Fluid phase endocytosis, adsorptive endocytosis and caveolae are some of the systems involved in the transcytosis of compounds across the brain endothelium. Transcytosis describes the vectorial movement of molecules within endocytotic vesicles across the cerebral endothelium (primarily from the luminal cell side to the abluminal side) where exocytosis occurs (Lossinsky & Shivers, 2004). Brain capillary endothelial cells contain two kinds of vesicles that are open to the luminal blood capillary space: caveolae and clathrin-coated pits/vesicles. Clathrin is a self-assembling protein whose polymerization into a polyhedral network promotes membrane vesiculation and budding of selected receptors (Miwako et al, 2003; Mukherjee et al, 1997). Compared to peripheral endothelia, the brain capillary endothelium is particularly enriched in clathrin-coated pits/vesicles (Lossinsky & Shivers, 2004). These are predominantly expressed on the luminal side suggesting that clathrin-dependent transcytosis is primarily from blood to brain. Clathrin-coated pits recruit cell-surface receptors and then, through a series of highly regulated steps, pinch off to form clathrin-coated vesicles, which further may fuse with a transcytotic endosome (Miwako et al, 2003; Mukherjee et al, 1997).
Caveolae are bud-like invaginations formed by the concentration of the caveolin proteins. These vesicles are enriched in cholesterol and glycosphingolipids on cellular membranes as well as glycosyl phosphatidyl inositol (GPI)-anchored proteins, not present in the coated pits (Hommelgaard et al, 2005; Kirkham & Parton, 2005). Caveolae are found on both luminal and abluminal plasma membranes of cerebral endothelial cells indicating bidirectional transcytosis from blood to brain and from brain to blood (Lossinsky & Shivers, 2004). Caveolae contain an abundance of membrane receptors, transporters and signaling molecules, suggesting their involvement in various important cellular processes in addition to their role in the endocytosis/transcytosis. Recent findings regarding the process of endocytosis have pinpointed the merging endosomes for both types of endocytotic pathways (see for review Hommelgaard et al, 2005).
In fluid-phase transcytosis, invagination of caveolae entraps bulk plasma and soluble plasma molecules. The vesicles are then transported across the cerebral endothelium. In this transport process, there is a lack of interaction between the transported molecules and the caveolar vesicular membrane (Lossinsky & Shivers, 2004; Predescu et al, 2007). A very small portion fluid-phase transcytosis can occur via clathrin-coated pits/vesicles.
Adsorptive transcytosis can be
Non-specific adsorptive transcytosis does not involve specific plasma membrane receptors and endocytosis is initiated through charge-charge interaction between polycationic substances and negative charges on the endothelial surface. Molecules that penetrate the brain via this mechanism include, but are not limited to, various cationic proteins. Clathrin-coated pits along the luminal surface of ECs are negatively charged and thus capable of binding positively charged substances (Hervé et al, 2008; Villegas et al, 1993). A few studies have, however, demonstrated that caveolae are involved in adsorptive endocytosis by transferring of cationized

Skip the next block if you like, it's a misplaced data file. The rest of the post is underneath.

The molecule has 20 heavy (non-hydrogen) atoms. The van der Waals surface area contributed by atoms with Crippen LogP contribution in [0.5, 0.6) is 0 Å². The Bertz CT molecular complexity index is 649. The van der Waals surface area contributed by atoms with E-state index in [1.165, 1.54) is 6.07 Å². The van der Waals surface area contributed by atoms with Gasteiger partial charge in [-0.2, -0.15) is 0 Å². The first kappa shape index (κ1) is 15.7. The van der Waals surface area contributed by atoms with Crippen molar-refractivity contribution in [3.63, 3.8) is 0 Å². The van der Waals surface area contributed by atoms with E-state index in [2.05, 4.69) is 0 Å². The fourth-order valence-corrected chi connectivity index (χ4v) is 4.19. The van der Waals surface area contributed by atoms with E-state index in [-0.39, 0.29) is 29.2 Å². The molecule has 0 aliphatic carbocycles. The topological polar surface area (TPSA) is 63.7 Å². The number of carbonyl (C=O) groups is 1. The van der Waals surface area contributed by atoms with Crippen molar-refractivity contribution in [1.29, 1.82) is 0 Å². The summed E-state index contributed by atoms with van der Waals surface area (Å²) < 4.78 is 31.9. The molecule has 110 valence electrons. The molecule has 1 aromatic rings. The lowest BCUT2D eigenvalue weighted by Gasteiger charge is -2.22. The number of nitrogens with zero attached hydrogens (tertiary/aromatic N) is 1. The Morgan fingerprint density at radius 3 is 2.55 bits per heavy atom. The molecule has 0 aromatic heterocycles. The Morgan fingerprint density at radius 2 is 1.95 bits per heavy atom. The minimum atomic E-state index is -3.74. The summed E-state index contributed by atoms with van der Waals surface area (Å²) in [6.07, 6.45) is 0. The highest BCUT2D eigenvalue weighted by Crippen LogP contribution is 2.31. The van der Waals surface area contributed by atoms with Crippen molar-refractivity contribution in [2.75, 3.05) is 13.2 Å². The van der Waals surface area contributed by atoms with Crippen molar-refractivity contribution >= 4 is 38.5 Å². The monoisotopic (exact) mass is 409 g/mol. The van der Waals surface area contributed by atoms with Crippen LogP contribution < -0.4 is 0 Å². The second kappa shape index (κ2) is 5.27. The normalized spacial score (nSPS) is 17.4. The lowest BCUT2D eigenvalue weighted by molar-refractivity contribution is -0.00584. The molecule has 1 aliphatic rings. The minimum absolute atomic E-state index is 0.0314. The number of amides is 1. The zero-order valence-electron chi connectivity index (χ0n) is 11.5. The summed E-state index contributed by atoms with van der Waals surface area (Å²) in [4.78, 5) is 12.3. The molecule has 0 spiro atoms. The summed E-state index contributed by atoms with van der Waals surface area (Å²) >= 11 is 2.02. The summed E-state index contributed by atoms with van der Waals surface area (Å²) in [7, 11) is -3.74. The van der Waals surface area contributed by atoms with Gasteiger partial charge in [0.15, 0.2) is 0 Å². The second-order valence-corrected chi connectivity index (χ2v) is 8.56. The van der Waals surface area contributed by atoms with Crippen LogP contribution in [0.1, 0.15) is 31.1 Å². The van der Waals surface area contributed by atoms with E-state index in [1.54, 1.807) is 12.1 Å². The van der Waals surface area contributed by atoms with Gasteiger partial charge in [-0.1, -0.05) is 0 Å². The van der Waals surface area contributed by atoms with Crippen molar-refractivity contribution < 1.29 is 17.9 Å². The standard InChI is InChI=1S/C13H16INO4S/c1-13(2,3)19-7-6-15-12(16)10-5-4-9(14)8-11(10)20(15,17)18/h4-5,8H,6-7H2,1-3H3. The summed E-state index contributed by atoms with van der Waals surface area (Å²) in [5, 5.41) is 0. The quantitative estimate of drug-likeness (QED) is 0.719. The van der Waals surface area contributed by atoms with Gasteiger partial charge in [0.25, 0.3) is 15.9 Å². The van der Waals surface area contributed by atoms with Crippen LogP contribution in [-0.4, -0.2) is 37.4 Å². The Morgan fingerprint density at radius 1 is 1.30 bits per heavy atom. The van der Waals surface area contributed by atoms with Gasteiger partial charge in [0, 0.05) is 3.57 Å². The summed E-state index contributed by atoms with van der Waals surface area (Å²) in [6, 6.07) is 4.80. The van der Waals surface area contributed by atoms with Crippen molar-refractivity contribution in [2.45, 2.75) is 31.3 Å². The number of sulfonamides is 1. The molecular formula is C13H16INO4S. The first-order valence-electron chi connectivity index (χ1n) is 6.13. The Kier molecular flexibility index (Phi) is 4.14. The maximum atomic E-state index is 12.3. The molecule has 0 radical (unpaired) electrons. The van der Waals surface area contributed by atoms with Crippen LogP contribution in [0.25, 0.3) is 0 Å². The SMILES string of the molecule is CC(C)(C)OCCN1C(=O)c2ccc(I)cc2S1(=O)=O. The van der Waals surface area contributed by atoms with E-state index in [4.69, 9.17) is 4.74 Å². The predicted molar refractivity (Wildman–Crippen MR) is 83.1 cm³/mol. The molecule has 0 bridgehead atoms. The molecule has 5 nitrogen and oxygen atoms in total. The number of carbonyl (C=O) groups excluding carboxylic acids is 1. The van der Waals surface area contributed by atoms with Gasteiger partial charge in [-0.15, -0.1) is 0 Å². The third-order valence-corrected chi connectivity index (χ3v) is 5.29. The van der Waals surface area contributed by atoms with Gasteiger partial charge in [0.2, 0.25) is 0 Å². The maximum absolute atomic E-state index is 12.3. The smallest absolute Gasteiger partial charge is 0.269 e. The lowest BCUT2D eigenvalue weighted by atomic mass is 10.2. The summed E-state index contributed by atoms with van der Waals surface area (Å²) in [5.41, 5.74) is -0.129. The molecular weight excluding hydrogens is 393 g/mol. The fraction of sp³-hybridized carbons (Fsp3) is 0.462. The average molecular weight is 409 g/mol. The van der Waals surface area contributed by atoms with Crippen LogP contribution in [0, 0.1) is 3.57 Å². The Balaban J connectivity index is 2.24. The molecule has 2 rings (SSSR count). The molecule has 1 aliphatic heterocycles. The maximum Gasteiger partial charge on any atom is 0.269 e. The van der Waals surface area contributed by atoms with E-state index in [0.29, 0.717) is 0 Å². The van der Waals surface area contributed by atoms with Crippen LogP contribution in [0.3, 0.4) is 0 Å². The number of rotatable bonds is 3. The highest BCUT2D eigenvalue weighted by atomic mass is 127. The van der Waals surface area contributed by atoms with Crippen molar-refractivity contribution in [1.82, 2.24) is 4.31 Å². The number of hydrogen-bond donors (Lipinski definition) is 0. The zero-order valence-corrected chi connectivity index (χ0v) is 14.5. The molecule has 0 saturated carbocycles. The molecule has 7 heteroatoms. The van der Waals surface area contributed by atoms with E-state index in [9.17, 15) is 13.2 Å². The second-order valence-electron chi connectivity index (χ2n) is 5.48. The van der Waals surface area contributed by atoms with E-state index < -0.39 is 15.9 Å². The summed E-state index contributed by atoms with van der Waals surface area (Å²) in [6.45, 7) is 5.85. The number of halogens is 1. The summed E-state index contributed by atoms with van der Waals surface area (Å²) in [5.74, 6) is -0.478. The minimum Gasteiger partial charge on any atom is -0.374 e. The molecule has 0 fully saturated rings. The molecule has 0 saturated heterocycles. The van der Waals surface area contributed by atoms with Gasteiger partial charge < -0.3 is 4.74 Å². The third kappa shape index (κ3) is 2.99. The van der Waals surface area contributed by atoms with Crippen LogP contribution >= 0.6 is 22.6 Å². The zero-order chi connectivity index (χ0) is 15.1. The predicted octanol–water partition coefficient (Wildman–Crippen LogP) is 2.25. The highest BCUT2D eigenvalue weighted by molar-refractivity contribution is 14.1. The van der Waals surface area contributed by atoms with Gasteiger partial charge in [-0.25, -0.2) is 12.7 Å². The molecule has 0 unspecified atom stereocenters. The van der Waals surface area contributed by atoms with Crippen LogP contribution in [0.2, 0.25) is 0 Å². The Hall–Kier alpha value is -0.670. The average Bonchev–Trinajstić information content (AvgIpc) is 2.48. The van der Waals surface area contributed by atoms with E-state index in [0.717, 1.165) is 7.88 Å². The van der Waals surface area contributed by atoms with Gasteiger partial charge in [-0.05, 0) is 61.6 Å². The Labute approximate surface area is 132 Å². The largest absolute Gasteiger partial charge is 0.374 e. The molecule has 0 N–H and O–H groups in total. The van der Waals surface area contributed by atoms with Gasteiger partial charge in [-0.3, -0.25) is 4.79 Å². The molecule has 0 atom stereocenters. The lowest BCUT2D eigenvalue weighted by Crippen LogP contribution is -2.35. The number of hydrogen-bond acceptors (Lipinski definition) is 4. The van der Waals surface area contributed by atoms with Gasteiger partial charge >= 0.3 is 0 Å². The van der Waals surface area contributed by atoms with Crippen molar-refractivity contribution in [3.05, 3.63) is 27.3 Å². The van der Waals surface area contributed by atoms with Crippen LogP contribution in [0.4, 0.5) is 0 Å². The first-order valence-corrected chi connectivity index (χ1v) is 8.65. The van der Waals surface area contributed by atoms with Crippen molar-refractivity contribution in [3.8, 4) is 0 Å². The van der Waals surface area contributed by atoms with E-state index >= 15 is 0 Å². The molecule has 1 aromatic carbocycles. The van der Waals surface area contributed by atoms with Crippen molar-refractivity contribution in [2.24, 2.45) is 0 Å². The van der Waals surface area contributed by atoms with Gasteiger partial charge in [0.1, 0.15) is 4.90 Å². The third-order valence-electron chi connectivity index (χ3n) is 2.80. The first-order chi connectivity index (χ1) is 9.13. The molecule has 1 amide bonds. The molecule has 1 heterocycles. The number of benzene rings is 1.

Brain uptake via non-specific and specific adsorptive transcytosis is time- and concentration-dependent, and requires energy. Uptake via these types of endocytosis is slow compared with carrier-mediated transport of nutrients (e.g. glucose), taking minutes to occur. Both non-specific and specific adsorptive endocytosis/transcystosis are also saturable processes with the main difference being that non-specific adsorptive transcytosis becomes saturated at higher concentrations (micromolar level) while specific adsorptive transcytosis becomes saturated at a low nanomolar range (Hervé et al, 2008).
3.2. Carrier mediated: blood-to-brain influx systems
BBB possesses a wide array of carrier-mediated transport systems for small molecules to support and protect CNS function. For example, the blood-to-brain influx transport systems supply nutrients, such as glucose and amino acids.
D-glucose in the primary energy source for the brain and the BBB has very high levels of the facilitative (Na+-independent) glucose transporter, GLUT1 (SLC2A1) which transports D- but not L-glucose (Cornford et al, 1993; Pardridge et al, 1990). GLUT1 is localized on both the luminal and abluminal sides of the BBB. As well as transporting D-glucose, GLUT1 transports hexoses and an oxidized form of L-ascorbic acid, L-dehydroascorbic acid. It is considered to have role in maintaining the high concentration of L-ascorbic acid in the brain compared with plasma (McAllister et al 2001; Vemula et al, 2009). In addition, GLUT1 can transport some glycosylated peptides (e.g. L-serinyl-β-D-glucoside analogues of Met5 enkephalin) (Masand et al, 2006).
Amino acids like L-tyrosine, L-tryptophan, and L-histidine are transported from the blood to the brain via a Na+-independent neutral amino acid transporter (system L) (Boado et al, 1999, Ohtsuki, 2004). This is a heteromeric transporter with a light chain (LAT1; SLC7A5) and a heavy chain (4F2hc; SLC3A2)(Omidi et al, 2008). As with GLUT1, it is facilitative and present on both the luminal and abluminal membranes. Same transporters is involved in transports L-leucine, L-isoleucine, L-valine, L-methionine, L-threonine, and L-phenylalanine (Audus & Borchardt, 1986; Omidi et al, 2008; Reichel et al, 1996; Xiang et al, 2003). Several amino acid-mimetic drugs, alkylating agent melphalan, the antiepileptic drug gabapentin, and the muscle relaxant baclofen use a System L for the influx form blood to brain (Luer et al, 1999; Sakaeda et al, 2000). Thus a high-protein diet reduces the concentration of these drugs in the brain due to competitive inhibition at the BBB.